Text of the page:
I’ve been to a lot of shows at the Metro. And I’ve seen some weird ones. Marilyn Manson walking around on stilts in front of a ouija board backdrop beckoning the crowd to spit on him comes to mind. Even shows that aren’t all shock value but featured prominent stage presences—like last weekend’s Grizzly Bear show—come to mind. But none quite reached the light, costume and musical spectacle of last Saturday’s performance from Sweden’s Fever Ray (even if most of the show was covered in a thick—thick—shroud of smoke.)

As the ominous rumble of “If I Had a Heart” began undulating from the system, the smoke machines were turned up to 11, billowing sheet after sheet of grey out on to the sold-out crowd. Towering at the center of the stage, surrounded by turn-of-the-century boudoir lamps, Karin Dreijer Andersson—who made waves earlier this decade as the Knife, alongside brother Olof Dreijer—emerged with a fur-adorned headdress that gave the impression that she was over six-feet tall.

Joining her, her band of eerie pranksters was in no less impressive garb, sporting costumes that were like a cross between the Nightmare Before Christmas and Lord of the Flies. Stage left, a white-faced keyboardist nodded to the beat wearing a four-foot tall top hat. Running to and fro was some sort of hype man-gone-witchcraft waving a scepter decked out in feathers and torn bits of rags. All the while, one of the most intricate light shows ever to blast its way through the Metro mesmerized as beams of green, purple and blue shot all across the room.

Beyond the stage theatrics, the eerie, macabre soundtrack kept the crowd completely enthralled. It really was a sight to behold. Fever Ray does not make easy listening music and somehow, still, everyone there was fully on board, letting the fans and beams and laser swirls hypnotize while the band lumbered through all the highlights from its album, including “Seven,” “Now’s the Only Time I Know,” and its hit single, “When I Grow Up.” At one point my buddy—an AV specialist by trade— turned to me, in equal disbelief about the show and commented that he, too, had never seen anything like it.

Thursday, October 1, 2009

Article: Mayer Hawthorne | Vinyl Junkie

Mayer Hawthorne digs up the roots of Motown soul

By Joshua P. Ferguson

Originally published in Time Out Chicago magazine 09.25.09

TOC | Mayer Hawthorne

“What do you mean these are your songs?” asked Stones Throw Records frontman Peanut Butter Wolf after first listening to Andrew Mayer’s demo CD. According to Mayer, the one-man soul revivalist who records as Mayer Hawthorne, Wolf couldn’t believe his songs weren’t some long-lost vintage soul. “He really didn’t get it at first, which has been a common reaction from everyone, especially when they see what I look like,” says the 30-year-old white dude originally from Ann Arbor, Michigan. “It took a good deal of convincing for him to believe it was really me singing those songs and playing the instruments.”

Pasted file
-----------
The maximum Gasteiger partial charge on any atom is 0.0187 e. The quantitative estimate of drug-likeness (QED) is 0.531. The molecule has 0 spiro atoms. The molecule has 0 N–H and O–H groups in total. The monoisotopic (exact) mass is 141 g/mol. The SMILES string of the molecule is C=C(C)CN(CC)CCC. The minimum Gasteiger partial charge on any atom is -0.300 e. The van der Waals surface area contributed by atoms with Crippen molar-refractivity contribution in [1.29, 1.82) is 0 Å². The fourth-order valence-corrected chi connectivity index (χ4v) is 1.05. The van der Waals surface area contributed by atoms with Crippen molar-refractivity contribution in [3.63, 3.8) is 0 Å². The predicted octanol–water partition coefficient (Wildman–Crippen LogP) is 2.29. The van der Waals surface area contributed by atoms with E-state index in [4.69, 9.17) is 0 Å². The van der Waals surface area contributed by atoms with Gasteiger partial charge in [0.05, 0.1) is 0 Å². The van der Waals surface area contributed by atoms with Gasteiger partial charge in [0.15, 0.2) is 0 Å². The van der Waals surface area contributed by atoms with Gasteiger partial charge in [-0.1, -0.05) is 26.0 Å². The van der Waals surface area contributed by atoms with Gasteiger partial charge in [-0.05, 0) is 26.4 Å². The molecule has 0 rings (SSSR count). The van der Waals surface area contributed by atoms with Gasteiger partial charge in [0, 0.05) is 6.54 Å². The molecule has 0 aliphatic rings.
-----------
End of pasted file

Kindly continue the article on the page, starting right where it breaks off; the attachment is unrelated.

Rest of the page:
The avid vinyl collector and longtime DJ pristinely re-created the dusty authenticity of Motown soul on a lark—“as a challenge for myself,” he says. A graphic designer by trade, Mayer never intended the recordings to amount to anything. Yet shortly after a move to L.A. in 2006, a mutual friend brought the concept to Wolf’s attention, and he was sold on it. In the years since, it’s become Mayer’s full-time career. His album, A Strange Arrangement, is out now, and he’s just begun headlining his own tours.

When we catch up with Mayer on the phone from the Stones Throw offices in L.A., he’s still a bit sluggish from the night before. “I’m just trying to recover from a sold-out Roxy Theatre last night. It was bananas,” he says. “[The club] said they hadn’t had a show there like that in a really long time.”

This popular embrace of classic soul has been making waves for a few years now. Obviously, there’s Amy Winehouse (and, perhaps more importantly, her producer Mark Ronson); there are also acts such as Duffy, Jamie Lidell and Alice Russell in the U.K. But most of these artists reappropriate the style for their own purposes. Winehouse pines about rehab and “fuckery,” Duffy seems more marketing vehicle than anything truly genuine, Lidell has added a fair bit of electronics to the mix, and Russell, well, she’s incorporated soul into a world all her own. Mayer has stayed much more true to the roots of the sound.

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Album Review: Lusine | A Certain Distance

Originally published by Time Out Chicago: TOC | Lusine



Ghostly International Records

chillout \ chil-aût \ vb + tech•no \tek-nõ\ n

When genre tags like IDM (intelligent dance music) or minimal techno get thrown around, the qualifiers that follow rarely include lush, sexy or human. Usually pigeonholed as being sparse and cold, it all gets backed into a mechanical-feeling corner. Refreshingly, both sides of spectrum—from blood-pumping humanism to well-oiled mechanics—are given room to breathe when Texas-born, Seattle-based producer Lusine is at the controls. On his latest album for Ann Arbor’s Ghostly International, A Certain Distance, he works in the techno or IDM realm—what he’s known for—but brings a needed warmth and emotion to his sound.

On lead single “Two Dots,” brushed drums mix with chords bubbling up from the equator while the sultry vocals of Vilja Larostjo get chopped and screwed. Most of the album focuses on this sort of comforting chill out rather than his usual minimal constructions. In addition to “Two Dots,” tracks like “Tin Hat” and “Twilight” give something that’s at once atmospheric, lightly brooding and 100 percent worthy of joint rolling.